McCain, Anthrax & the Afghan Blunder

McCain, Anthrax & the Afghan Blunder
By Robert Parry
August 3, 2008

Not only has it been clear for many years that McCain’s speculation about Iraq’s role in the anthrax attacks was reckless – made even more apparent by the FBI now pinning the crime on dead U.S. bio-defense scientist Bruce Ivins – but McCain also told Letterman in that Oct. 18, 2001, interview that “the second phase is Iraq.”

In other words, barely a month after the 9/11 attacks and while the U.S.-led invasion of Afghanistan was still underway, McCain was already eying a war against Iraq.

McCain opened his appearance with the joke, “What is Osama bin Laden going to be for Halloween?” and then gave the punch line: “Dead.”

However, bin Laden managed to survive that Halloween – and apparently six others – in part because President George W. Bush didn’t commit enough U.S. ground forces to the battle of Tora Bora, allowing bin Laden and other key al-Qaeda leaders to escape.

Then, instead of staying focused on the challenge in Afghanistan and finishing the hunt for bin Laden, Bush heeded the advice of McCain and other neocons and shifted the attention of the CIA and the U.S. military toward Iraq.

Though federal investigators cast aside McCain’s suspicion of an Iraqi link to the anthrax attacks, McCain continued to pin other false charges on Saddam Hussein’s government, including allegations about illicit WMD and supposed operational ties to al-Qaeda.

For instance, on Feb. 2, 2002, McCain addressed the Munich Conference on Security Policy, giving a speech with the ambitious title, “From Crisis to Opportunity: American Internationalism and the New Atlantic Order.”

In it, McCain laid out the full neoconservative case for turning U.S. attention quickly toward Iraq.

“The next front is apparent, and we should not shirk from acknowledging it,” McCain said. “A terrorist resides in Baghdad, with the resources of an entire state at his disposal, flush with cash from illicit oil revenues and proud of a decade-long record of defying the international community’s demands that he come clean on his programs to develop weapons of mass destruction.

”A day of reckoning is approaching.”

On March 19, 2003, Bush fulfilled McCain’s dream by launching the invasion of Iraq, succeeding in ousting Hussein’s government in three weeks but then finding a large U.S. expeditionary force tied down by a stubborn insurgency for the next five-plus years.

Captured al-Qaeda documents make clear that bin Laden and his inner circle viewed the U.S. attack on Iraq as a welcome gift, a chance for them to rebuild their organization inside Pakistan, a nuclear-armed country where al-Qaeda had old allies in the tribal regions and historic ties to Pakistan’s shadowy intelligence agency, the ISI.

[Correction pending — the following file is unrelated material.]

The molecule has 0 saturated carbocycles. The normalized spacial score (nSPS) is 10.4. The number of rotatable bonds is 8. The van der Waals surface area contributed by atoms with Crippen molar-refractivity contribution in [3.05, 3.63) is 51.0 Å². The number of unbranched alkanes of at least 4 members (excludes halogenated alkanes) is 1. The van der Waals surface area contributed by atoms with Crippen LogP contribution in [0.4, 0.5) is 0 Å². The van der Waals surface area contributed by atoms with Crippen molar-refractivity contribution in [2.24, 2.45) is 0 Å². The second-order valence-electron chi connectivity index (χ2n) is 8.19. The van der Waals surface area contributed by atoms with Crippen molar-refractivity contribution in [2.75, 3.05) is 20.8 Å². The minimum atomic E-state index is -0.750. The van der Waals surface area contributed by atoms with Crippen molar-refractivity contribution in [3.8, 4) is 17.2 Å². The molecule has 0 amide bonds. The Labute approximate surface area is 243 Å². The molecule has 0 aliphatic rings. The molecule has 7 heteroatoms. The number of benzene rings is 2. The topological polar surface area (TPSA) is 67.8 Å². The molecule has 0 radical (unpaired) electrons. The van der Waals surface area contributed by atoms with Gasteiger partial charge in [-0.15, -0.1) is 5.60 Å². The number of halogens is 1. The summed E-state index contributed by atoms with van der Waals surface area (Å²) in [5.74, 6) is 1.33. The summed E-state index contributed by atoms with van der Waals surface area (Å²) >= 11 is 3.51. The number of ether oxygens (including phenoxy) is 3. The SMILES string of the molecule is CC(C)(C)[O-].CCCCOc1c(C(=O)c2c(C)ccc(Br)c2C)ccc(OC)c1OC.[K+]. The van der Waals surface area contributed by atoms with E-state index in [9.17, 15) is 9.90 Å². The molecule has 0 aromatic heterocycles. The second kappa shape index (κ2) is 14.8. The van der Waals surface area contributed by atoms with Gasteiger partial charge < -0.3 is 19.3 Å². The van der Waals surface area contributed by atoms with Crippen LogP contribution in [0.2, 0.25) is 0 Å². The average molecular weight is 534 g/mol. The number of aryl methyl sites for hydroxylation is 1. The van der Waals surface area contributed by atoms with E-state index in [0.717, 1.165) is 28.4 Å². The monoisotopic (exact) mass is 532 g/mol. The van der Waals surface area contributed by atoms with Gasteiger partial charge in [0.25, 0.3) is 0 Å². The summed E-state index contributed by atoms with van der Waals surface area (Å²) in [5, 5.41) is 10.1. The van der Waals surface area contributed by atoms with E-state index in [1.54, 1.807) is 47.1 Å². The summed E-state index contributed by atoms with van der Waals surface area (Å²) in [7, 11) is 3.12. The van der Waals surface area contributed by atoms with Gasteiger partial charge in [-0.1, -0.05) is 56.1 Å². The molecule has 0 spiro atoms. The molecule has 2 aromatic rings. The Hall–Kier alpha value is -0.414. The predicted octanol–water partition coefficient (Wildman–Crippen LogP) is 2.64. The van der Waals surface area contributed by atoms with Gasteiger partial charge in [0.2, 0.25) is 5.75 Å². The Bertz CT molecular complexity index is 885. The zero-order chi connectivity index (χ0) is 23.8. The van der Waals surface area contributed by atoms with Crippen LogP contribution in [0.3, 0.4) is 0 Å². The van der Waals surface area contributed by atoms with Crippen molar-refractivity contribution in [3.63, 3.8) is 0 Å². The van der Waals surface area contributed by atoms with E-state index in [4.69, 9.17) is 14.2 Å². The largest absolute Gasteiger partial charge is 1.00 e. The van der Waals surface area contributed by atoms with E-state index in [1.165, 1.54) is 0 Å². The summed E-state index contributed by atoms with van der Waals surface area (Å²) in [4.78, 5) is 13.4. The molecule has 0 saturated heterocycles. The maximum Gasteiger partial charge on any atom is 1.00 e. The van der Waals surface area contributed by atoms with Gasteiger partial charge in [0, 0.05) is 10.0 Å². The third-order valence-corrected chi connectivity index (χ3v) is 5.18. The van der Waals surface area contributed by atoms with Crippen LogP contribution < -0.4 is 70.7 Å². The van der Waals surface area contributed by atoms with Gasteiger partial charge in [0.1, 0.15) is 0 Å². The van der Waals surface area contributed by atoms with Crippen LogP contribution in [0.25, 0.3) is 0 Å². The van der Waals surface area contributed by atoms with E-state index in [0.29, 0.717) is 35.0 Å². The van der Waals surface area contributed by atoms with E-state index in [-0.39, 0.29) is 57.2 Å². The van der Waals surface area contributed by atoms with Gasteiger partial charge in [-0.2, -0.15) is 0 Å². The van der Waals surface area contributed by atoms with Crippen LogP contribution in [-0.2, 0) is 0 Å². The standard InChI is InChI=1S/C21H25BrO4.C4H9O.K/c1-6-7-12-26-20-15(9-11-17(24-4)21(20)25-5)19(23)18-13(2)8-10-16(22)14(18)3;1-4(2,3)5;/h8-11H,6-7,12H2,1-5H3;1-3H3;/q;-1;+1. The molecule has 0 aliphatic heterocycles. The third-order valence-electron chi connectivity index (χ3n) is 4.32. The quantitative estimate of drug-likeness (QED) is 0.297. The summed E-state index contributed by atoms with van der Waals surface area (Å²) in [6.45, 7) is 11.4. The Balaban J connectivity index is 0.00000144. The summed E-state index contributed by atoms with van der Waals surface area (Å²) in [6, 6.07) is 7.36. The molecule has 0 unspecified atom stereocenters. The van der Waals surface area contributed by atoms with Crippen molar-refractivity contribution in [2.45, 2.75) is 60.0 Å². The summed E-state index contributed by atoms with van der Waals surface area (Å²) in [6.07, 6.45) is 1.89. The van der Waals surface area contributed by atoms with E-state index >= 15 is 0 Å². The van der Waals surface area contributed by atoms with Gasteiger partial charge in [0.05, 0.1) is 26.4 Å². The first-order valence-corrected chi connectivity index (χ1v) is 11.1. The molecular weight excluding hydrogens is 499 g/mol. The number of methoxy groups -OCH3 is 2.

Al-Qaeda’s Iraq strategy was summed up in a letter that a senior al-Qaeda leader, known as “Atiyah,” sent to Jordanian terrorist Musab al-Zarqawi in December 2005, urging Zarqawi, who was leading the “al-Qaeda in Iraq” contingent, to tone down his aggressiveness and take more time because “prolonging the war is in our interest.”

[To view this excerpt in a translation published by the Combating Terrorism Center at West Point, click here. To read the entire letter, click here. ]

During Campaign 2008, McCain has sought to focus public attention on the supposed success of Bush’s “surge” strategy, which began in 2007 with the addition of about 30,000 more U.S. troops in Iraq.

Aided by the superficiality of the U.S. news media, McCain so far has been able to escape any significant criticism for his role in the central blunder of the “war on terror,” the premature pivot from Afghanistan to Iraq.

Besides playing into bin Laden’s hands, the U.S. concentration of forces in Iraq also enabled the Taliban to regroup and turn Afghanistan into an increasingly lethal front for American and NATO soldiers.

Recent U.S. intelligence also suggests that al-Qaeda is now preparing new terrorist attacks from its base camps inside Pakistan and is redirecting Islamic jihadists from Iraq to the Afghan-Pakistani theater, which always appears to have been al-Qaeda’s main concern even as Bush tried to sell the American people on the idea that the “central front” was Iraq.

Having not dealt decisively with the Taliban/al-Qaeda threat in 2001-02, the U.S. military now anticipates many more bloody years battling for Afghanistan and may have to conduct more cross-border aerial attacks inside Pakistan, possibly destabilizing that nuclear-armed country.

In many ways, this worsening Afghan fiasco can be traced back to McCain’s loose speculation about anthrax and his neoconservative pronouncements of almost seven years ago.


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